McGill 24 overlooks student demands

The annual McGill 24 fundraising event took place on March 10, with the university calling on its worldwide community—including alumni, faculty, staff and students—to donate. The funds raised contribute to McGill’s larger fundraising campaign, Made by McGill, which was introduced in September 2019 and seeks to raise two billion dollars ahead of the university’s upcoming bicentennial. At the time of its announcement, the campaign attracted significant criticism for its messaging. Despite that McGill often relies on student labour for soliciting funds and serving as university representatives, the administration has neglected to prioritize funding for causes that students have long been demanding, such as better mental health services. In future campaigns, McGill must make efforts to fund tangible solutions to improve the well-being of its students and better publicize its financial information to live up to its reputation.

McGill has consistently shown disregard for services that are crucial to students’ well-being. Last year, the Office for Students with Disabilities converted its paid notetaker jobs to volunteer positions after years of compensating notetakers’ time and effort. In 2017, the university cut funding to the Eating Disorder Program—an invaluable support service to students struggling with eating disorders or disordered eating. McGill’s insufficient mental health services are also of utmost concern, especially amidst a growing mental health crisis. Many of the university’s insufficient student services could be remedied if the university provides them with proper funding. 

When donating to the university, individuals have the option to choose which areas receive their contribution. Most of the categories promoted on the McGill Giving website revolve around research, innovation, and infrastructure projects, with only a few making specific references to opportunities for students. While all of these areas are undoubtedly important, it is surprising that in light of student concerns over a lack of support, more emphasis is not placed on providing better funding for student services as part of these campaigns. The Made by McGill campaign celebrates student and alumni success despite failing to acknowledge the activism and initiatives students create in response to inadequate support––as they did with the creation of the Students’ Society of McGill University’s (SSMU) Eating Disorder Resource and Support Centre. If the university were to highlight specific categories dedicated to improving student wellness, donors may be more likely to contribute.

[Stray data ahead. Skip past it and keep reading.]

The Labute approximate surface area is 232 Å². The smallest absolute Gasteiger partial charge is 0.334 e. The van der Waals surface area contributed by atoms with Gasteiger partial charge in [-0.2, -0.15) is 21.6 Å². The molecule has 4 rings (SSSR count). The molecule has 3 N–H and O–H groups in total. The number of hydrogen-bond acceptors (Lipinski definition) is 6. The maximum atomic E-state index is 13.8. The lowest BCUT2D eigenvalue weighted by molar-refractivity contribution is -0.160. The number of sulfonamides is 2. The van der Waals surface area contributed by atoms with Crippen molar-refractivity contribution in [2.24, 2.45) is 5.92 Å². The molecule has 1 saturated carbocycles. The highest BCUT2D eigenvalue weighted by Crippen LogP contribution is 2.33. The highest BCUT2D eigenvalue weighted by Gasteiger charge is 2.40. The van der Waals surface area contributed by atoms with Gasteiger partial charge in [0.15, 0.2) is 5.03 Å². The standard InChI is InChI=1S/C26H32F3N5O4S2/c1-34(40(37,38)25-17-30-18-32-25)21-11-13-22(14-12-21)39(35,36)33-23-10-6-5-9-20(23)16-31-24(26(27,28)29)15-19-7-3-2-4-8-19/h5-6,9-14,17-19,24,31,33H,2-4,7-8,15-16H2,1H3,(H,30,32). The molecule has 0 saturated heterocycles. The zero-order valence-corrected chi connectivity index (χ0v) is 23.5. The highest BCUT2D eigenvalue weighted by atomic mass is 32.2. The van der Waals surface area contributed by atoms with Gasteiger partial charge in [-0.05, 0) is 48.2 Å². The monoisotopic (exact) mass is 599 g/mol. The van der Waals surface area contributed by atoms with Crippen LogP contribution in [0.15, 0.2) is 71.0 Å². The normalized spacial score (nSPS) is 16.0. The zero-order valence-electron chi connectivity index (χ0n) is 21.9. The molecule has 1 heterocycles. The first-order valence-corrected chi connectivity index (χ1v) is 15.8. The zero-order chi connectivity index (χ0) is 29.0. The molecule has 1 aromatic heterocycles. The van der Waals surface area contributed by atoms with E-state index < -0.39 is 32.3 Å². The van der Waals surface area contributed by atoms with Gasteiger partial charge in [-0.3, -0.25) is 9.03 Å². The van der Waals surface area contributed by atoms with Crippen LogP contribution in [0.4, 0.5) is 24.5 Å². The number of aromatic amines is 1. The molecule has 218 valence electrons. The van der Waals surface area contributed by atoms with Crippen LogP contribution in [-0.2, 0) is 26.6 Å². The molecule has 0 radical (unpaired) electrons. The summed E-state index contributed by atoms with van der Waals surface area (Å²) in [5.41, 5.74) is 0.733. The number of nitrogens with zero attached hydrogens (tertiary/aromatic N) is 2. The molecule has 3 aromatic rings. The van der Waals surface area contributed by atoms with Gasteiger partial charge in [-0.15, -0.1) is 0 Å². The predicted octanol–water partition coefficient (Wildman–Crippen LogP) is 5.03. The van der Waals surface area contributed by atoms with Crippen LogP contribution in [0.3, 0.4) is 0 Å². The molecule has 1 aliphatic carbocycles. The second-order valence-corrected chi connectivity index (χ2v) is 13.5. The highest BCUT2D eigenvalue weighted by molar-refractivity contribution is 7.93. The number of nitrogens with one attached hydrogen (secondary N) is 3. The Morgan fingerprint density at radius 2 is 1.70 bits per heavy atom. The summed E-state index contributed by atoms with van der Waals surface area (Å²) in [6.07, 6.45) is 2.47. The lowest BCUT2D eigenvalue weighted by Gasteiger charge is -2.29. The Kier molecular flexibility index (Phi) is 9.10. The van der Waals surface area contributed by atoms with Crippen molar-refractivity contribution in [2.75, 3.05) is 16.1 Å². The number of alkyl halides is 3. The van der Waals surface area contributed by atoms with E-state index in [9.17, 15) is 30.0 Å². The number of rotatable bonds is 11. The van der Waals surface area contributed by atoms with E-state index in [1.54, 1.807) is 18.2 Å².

Perhaps McGill’s fundraising practices would be less insulting to students if the university publicized clearer fundraising reports in an effort to promote increased transparency. While donation records exist internally, the McGill Giving website includes only certain figures and a vague list of donors. Allowing for widespread, publicized access to these documents is key to holding the university accountable, but their concealment from students and donors only further ignites suspicions regarding the allocation of funds. 

Upon graduation, when University Advancement starts sending emails soliciting donations, young alumni can use their voices to send a clear message to the university that they do not intend to donate to certain initiatives unless their donations go toward meaningful causes. If alumni continue to donate to the university without questioning its practices, the administration will have no reason to adjust its priorities. 

For administrators to continue to receive donations in the current way while ignoring student demands for improved wellness services would be profoundly inconsiderate. If McGill is concerned with propelling itself into its third century, it can commit to meaningful equity initiatives like swiftly removing its outdated James McGill statue as demanded by its Black students. Students have a right to know where their money goes and to benefit from robust services that affect their actual campus experience. McGill’s rankings may speak to its research accomplishments, but they cannot mask its current students’ dissatisfaction. The administration must prioritize students’ health as it is the best way to set them up for success, ultimately making them more likely to think and speak positively of McGill in the future.

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